It's All Frugal

Effective Couponing and Other Frugal Tips & Tricks

Week 4

BECOMING A COUPON PRO & CREATING A STOCKPILE

By week 4, you should have a nice supply of coupons piling up and you should have completed your first shopping trip using coupons. Hopefully, you have a better understanding as to how couponing works. This week, I challenge you to tackle a bigger shopping trip than last week and really put your learned skills to the test. You can even start to add your regular shopping to your spreadsheet so that you can get it all done in one trip. Your stockpile will start to take shape this week and that is one of the most exciting times. You can actually feel like you are saving money when you see it!

For those of you who took my advice and waited to learn CVS and Walgreens, now is the time to learn how to shop at these 2 stores. My spreadsheets for these 2 stores are a little different than the other stores because of the different rewards programs. Each store has their own Rewards program. Walgreens is called “Register Rewards” or “RR’s” and CVS is called “ExtraBucks” or “EB Rewards”. They are both essentially the same thing, just that each reward can only be used at its own store. These rewards are advertised weekly. The register will print out the reward at the end of your transaction. This reward is similar to cash and can be used on a future purchase at that store. Each store has its own limitations, so please check with your store to find out the limitations.

Here is an example:

An item is advertised on sale for $3.00 with $3.00 “Register Rewards”. You will purchase the item for $3.00 (paying any applicable taxes) and you will get a printout with your receipt for $3.00 “Register Rewards” good on a future use. You can either save that for the next time you are in or turn around and use it to purchase something else right then and there.

The main limitation on the rewards is that Walgreens does not allow you to “roll” the rewards. This means that you cannot use the rewards to purchase the exact same product. This would generate another “RR” and you could simply use them over and over and wipe them out of product. There is no limit, unless marked, on the number of times you can purchase the product and receive “RR’s”. The ad will specify limits, if there are any. You will have to pay the initial $3.00 plus applicable taxes. You would also have to perform separate transactions. You could accumulate multiple $3 RR’s that can be used on future purchases. Keep in mind that Walgreens will not allow you to have more coupons than products so you may need to grab fillers (I use the pocket Kleenex for $.39) to get the numbers to line up.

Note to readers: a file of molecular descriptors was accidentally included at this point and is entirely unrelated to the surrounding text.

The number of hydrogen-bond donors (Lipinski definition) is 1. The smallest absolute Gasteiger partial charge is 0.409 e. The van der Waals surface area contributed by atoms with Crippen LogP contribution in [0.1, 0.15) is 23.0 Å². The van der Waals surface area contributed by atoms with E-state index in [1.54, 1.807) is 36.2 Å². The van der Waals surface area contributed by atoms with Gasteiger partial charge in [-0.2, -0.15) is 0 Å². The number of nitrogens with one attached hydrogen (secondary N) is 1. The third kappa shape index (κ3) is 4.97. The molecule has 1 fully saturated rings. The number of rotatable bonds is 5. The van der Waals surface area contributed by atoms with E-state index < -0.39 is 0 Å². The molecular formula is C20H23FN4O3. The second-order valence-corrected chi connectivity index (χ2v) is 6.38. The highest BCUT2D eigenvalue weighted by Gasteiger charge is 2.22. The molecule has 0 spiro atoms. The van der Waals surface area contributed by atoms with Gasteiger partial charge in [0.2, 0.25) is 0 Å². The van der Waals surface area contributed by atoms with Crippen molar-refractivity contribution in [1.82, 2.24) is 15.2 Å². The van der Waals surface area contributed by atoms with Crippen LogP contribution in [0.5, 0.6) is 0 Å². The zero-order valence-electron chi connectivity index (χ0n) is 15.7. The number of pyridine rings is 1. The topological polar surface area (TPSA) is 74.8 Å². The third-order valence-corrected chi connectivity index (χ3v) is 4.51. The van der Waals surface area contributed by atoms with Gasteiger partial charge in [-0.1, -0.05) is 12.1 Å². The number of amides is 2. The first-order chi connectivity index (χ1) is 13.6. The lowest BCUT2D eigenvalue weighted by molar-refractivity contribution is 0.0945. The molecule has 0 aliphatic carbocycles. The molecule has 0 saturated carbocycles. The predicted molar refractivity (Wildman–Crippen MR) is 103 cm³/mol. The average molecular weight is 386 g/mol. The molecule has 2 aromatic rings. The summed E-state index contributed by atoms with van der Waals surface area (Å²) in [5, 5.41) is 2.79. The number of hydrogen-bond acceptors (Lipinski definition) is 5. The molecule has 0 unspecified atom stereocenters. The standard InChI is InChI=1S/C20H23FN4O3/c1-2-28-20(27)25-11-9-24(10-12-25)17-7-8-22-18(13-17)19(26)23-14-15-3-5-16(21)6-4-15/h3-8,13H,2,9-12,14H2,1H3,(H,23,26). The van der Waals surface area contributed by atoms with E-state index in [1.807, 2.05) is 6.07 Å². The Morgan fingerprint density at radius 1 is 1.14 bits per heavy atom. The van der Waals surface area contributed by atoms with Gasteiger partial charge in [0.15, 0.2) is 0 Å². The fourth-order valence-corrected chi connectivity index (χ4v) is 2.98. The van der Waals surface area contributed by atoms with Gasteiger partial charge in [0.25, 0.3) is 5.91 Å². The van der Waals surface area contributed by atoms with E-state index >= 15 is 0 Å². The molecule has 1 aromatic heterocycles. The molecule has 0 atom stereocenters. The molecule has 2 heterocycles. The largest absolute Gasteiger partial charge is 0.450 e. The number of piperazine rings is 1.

CVS puts limitations on the number of times you can receive the “EB’s” for the certain item. The ad will specify the limit. Also, “EB” rewards are linked to your CVS card and cannot be used with another card. Walgreens does not have their rewards linked to a card, so anyone could use your rewards if you lose them so, don’t let that happen.

Walgreens also has a new Balance Rewards program that gives you points for products purchased. This is in addition to the Register Rewards program, but that could change at any time. Each week, there are items in the weekly ad that will give you points when you purchase them. These points are linked to your Balance Rewards card and accumulate until you have enough to get the reward.  5000 points equals $5 in rewards. For more details, see the Balance Rewards Fact Sheet.

You can see why I waited to learn CVS and Walgreens. My spreadsheets are different for these stores for a reason. I learned CVS and Walgreens by trial and error (lots of error). Just ask the sales associates if you have any questions. My stores had wonderful people who were always willing to help. As always, questions can be submitted to me at info@itsallfrugal.com.

Congratulations on reaching the end of my Couponing Bootcamp!

By the end of week 4, you should be on your way to becoming a Coupon Pro, or almost Pro. Remember, practice makes perfect and the more you shop, the more you will save! Each week, your plan of action should look something like this:

 

I hope you enjoyed the Couponing Bootcamp and are now ready to coupon on your own!

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